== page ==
Richard Artschwager-Gagosian

Natasha Prince
May 16, 2013 4:40PM

Richard Arstchwager recently passed away towards the end of his retrospective at the Whitney which is now travelling to the Hammer museum in LA. Artschwager was making sculpture, painting, drawings and other objects since the early 50's. His work has been regarded as Pop-Art and Minimal because of its geometric forms and solid presence and as Conceptual Art because of its cool and cerebral detachment.  But non of these classifications define the aims of the artist who specialized in categorical confusion and worked to reveal the levels of deception involved in pictorial illusionism. One of the most important artists to emerge during the twentieth century, Artschwager’s playful and diverse oeuvre has influenced generations of younger artists (like Urs Fischer) by challenging assumptions about perception and the aesthetic, material and spatial experience of art and the everyday. 

From 1962 Artschwager also painted grey acrylic monochrome pictures, basing his images on black-and-white photographs, characteristically of modern buildings as shown in property advertisements, as in Apartment House.  His emphasis, however, remained on ambiguities of perception—on the interaction of observation and illusion—especially in sculptures conceived as hybrids of recognizable objects, such as Book III (Laokoon; formica on wood with metal handles and vinyl cushion, 1981; Paris, Pompidou), part lectern and part pew.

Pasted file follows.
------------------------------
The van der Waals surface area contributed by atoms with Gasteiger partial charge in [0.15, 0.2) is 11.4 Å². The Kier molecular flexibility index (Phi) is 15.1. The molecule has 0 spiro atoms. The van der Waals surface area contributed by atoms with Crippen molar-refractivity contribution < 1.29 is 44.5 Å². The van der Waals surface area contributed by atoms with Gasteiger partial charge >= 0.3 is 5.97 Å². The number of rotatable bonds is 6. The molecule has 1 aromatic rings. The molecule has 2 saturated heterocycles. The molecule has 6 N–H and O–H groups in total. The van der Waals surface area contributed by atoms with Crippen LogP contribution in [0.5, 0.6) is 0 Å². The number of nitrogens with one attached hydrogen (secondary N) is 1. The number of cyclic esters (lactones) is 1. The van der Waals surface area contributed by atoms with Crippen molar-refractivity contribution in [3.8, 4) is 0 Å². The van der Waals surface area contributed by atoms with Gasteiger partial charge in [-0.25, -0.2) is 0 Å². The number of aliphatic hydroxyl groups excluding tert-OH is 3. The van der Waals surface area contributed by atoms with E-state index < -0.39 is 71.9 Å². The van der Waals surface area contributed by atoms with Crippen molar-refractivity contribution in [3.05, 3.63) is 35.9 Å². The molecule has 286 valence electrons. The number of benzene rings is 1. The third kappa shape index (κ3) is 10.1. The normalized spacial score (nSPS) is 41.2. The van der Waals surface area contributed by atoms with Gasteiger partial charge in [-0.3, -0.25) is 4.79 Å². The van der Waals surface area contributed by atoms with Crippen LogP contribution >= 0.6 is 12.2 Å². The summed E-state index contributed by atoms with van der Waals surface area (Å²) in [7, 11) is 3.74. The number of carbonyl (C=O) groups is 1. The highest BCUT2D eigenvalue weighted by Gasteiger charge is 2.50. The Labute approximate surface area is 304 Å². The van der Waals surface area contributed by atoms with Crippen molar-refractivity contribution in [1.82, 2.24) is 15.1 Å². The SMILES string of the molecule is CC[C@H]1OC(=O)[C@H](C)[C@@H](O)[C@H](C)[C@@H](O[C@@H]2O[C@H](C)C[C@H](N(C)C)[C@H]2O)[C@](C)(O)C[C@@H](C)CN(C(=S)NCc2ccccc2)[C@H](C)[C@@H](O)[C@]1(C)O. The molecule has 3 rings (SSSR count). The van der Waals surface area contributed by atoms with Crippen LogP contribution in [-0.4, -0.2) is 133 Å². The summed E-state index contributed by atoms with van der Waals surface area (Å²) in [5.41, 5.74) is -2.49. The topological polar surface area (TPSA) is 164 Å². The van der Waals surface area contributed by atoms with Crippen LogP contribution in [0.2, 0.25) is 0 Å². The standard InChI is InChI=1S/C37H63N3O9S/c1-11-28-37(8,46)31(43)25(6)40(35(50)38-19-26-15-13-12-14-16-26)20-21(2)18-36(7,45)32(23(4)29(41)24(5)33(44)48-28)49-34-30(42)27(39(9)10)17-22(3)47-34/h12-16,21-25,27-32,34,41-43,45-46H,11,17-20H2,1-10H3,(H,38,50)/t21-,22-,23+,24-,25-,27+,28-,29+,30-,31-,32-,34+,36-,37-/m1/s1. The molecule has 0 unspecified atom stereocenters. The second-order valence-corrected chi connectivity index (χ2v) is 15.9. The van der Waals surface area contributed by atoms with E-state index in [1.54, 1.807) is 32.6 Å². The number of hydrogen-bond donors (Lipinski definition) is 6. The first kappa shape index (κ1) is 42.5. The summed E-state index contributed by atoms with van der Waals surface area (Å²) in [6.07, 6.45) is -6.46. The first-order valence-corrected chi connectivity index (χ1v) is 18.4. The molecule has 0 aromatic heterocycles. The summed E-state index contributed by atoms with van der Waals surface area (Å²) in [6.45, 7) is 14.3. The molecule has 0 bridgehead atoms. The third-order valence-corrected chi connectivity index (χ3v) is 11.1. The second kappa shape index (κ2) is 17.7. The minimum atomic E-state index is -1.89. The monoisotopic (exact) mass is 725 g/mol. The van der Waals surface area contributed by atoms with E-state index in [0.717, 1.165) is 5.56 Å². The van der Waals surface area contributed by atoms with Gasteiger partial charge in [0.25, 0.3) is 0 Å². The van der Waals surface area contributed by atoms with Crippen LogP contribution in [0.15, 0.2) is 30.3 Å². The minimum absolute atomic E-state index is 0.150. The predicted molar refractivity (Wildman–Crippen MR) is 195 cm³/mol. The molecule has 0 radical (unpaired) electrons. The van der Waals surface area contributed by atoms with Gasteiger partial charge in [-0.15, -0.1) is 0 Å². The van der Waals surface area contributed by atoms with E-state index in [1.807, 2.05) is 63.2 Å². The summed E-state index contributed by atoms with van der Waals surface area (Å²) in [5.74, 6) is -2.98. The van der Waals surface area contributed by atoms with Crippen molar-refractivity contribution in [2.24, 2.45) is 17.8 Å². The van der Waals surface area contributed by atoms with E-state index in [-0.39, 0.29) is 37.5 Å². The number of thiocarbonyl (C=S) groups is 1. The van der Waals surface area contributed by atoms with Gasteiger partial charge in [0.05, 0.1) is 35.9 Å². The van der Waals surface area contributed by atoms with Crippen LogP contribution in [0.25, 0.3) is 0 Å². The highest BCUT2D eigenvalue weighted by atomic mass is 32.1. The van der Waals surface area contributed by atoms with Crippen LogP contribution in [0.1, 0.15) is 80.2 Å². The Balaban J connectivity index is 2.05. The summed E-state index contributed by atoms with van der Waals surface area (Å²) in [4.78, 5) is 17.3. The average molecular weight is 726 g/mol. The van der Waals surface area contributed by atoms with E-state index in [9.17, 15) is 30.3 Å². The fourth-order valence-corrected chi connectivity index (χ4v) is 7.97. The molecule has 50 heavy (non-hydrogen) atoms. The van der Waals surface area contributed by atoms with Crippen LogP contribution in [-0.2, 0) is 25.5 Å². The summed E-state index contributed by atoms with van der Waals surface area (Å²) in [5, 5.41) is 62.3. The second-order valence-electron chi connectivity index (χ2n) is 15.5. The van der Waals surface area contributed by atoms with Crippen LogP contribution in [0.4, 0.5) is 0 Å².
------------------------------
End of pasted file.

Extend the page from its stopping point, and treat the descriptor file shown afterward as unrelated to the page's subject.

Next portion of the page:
This piece is one of my favorite sculptures I have seen by Artschwager. It derives from his time during the 1950s when he was designing and making furniture in New York, but after a fire that destroyed most of the contents of his shop in 1958 he turned again to art. He continued to produce furniture and, after a commission to make altars for ships in 1960, had the idea of producing sculptures that mimicked actual objects while simultaneously betraying their identity as artistic illusions. At first these included objets trouvés made of wood, over-painted with acrylic in an exaggerated wood-grain pattern (e.g. Table and Chair, 1962–3; New York, Paula Cooper), but he soon developed more abstract or geometrical versions of such objects formed from a veneer of formica on wood (e.g. Table and Chair, 1963–4; London, Tate). His preference for synthetic materials considered to be in debased taste together with his references to everyday objects were central to his response to Pop Art. Similarly his block-like sculptures had much in common formally with Minimalism.


Chair 1965-2000

40 1/2 x 20 1/2 x 20 inches

Acrylic, paper and wood

Edition 3/6

Natasha Prince
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